The special-edition Rolls-Royce Black Badge Ghost gets a slightly sharper chassis and a little more power
Just in case the standard Ghost wasn’t exclusive enough, Rolls-Royce has launched a new Black Badge special edition. Like the Black Badge Cullinan, it gets extra power, black exterior trim and a reupholstered cabin finished in – you guessed it – black leather.
Rolls-Royce hasn’t issued a fixed price for the Black Badge Ghost, but the firm tells us that prices will start from around £300,000, and that buyers can easily push that figure past £400,000 with a few optional extras.
- New Rolls-Royce Black Badge Ghost 2021 review
Exterior styling tweaks include a model-specific black paint finish and a unique set of 21-inch composite wheels, which are made from a blend of carbon fibre and aluminium and topped with the brand’s trademark self-righting centre caps.
The Ghost’s radiator grille and Spirit of Ecstasy bonnet mascot are also finished in black chrome. However, rather than simply painting the items, Rolls-Royce developed a specific plating process that adds a darkened layer on top of the shiny chrome surface, meaning the effect won’t wear away.
The cabin gets black diamond-quilted upholstery, dark chrome air vents and a unique 3D-effect veneer, consisting of resin-coated carbon and metal-coated thread. There’s also a champagne cooler between the two rear seats and a backlit art piece for the passenger-side dashboard, studded with 152 LED lights.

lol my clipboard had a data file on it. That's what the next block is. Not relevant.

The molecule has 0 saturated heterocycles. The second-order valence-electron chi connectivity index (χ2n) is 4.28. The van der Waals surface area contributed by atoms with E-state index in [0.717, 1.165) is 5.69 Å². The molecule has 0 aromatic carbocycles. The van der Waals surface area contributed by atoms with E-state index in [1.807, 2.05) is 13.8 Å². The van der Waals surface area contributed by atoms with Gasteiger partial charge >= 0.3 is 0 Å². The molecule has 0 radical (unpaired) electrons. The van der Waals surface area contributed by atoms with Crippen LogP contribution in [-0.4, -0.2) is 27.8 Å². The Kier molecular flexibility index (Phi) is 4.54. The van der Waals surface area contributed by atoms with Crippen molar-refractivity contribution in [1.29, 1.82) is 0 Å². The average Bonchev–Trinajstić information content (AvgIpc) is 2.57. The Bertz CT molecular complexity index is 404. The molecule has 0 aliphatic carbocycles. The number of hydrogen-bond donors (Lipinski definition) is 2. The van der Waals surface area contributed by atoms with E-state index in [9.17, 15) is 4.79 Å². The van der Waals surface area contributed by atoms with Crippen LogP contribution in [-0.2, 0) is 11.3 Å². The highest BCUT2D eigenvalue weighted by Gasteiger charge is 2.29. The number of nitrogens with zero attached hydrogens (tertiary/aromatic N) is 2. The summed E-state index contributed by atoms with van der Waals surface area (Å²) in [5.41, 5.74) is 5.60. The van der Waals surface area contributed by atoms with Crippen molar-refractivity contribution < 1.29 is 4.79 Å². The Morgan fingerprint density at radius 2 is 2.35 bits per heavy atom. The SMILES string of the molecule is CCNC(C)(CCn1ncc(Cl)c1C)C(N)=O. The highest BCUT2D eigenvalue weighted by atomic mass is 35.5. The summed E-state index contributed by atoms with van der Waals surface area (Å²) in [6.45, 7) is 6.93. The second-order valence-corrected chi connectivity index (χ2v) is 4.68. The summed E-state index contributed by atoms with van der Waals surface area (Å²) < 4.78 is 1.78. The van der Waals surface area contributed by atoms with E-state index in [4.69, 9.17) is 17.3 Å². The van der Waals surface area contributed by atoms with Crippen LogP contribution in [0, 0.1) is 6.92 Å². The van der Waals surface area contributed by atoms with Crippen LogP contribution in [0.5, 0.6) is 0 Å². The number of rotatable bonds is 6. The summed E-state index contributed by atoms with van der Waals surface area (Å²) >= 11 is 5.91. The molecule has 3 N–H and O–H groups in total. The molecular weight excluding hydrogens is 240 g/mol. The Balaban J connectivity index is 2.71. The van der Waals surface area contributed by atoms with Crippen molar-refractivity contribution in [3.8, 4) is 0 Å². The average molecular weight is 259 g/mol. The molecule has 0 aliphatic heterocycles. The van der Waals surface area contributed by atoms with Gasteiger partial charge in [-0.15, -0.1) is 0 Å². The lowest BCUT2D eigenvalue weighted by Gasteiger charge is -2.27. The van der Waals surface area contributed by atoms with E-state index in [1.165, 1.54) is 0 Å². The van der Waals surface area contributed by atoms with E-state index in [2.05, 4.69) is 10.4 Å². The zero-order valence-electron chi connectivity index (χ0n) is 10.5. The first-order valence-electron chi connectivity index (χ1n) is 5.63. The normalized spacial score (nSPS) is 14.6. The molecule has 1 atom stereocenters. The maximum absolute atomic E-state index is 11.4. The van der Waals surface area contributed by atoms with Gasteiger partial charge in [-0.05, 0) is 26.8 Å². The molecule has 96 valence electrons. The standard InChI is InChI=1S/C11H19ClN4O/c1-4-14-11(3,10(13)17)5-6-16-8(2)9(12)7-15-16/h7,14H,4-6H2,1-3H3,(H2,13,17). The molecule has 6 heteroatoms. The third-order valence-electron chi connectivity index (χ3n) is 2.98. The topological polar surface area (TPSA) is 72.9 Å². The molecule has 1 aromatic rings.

It’s powered by a tuned version of the twin-turbocharged 6.75-litre V12 engine found in the standard Ghost. Now, there’s an extra 29bhp and 50Nm of torque, which takes the saloon’s maximum output to 592bhp and 900Nm. Power is sent to all four wheels via an eight-speed automatic gearbox. Performance figures haven’t been confirmed, but the extra power should allow the Black Badge Ghost to shave a few tenths off the standard saloon’s 4.8-second time for the 0–62mph sprint.
To handle the extra power, Rolls-Royce has made a few changes to the Ghost’s chassis. So, the suspension settings have been tweaked and there’s some new high-temperature paint for the car’s brake calipers. The bite point for the brake pedal has also been raised and the pedal travel for the throttle reduced to help make the car feel more responsive.
Four-wheel steering comes as standard, and Rolls-Royce has fitted new, larger-capacity air springs which it says help to reduce body roll under “more assertive cornering”.
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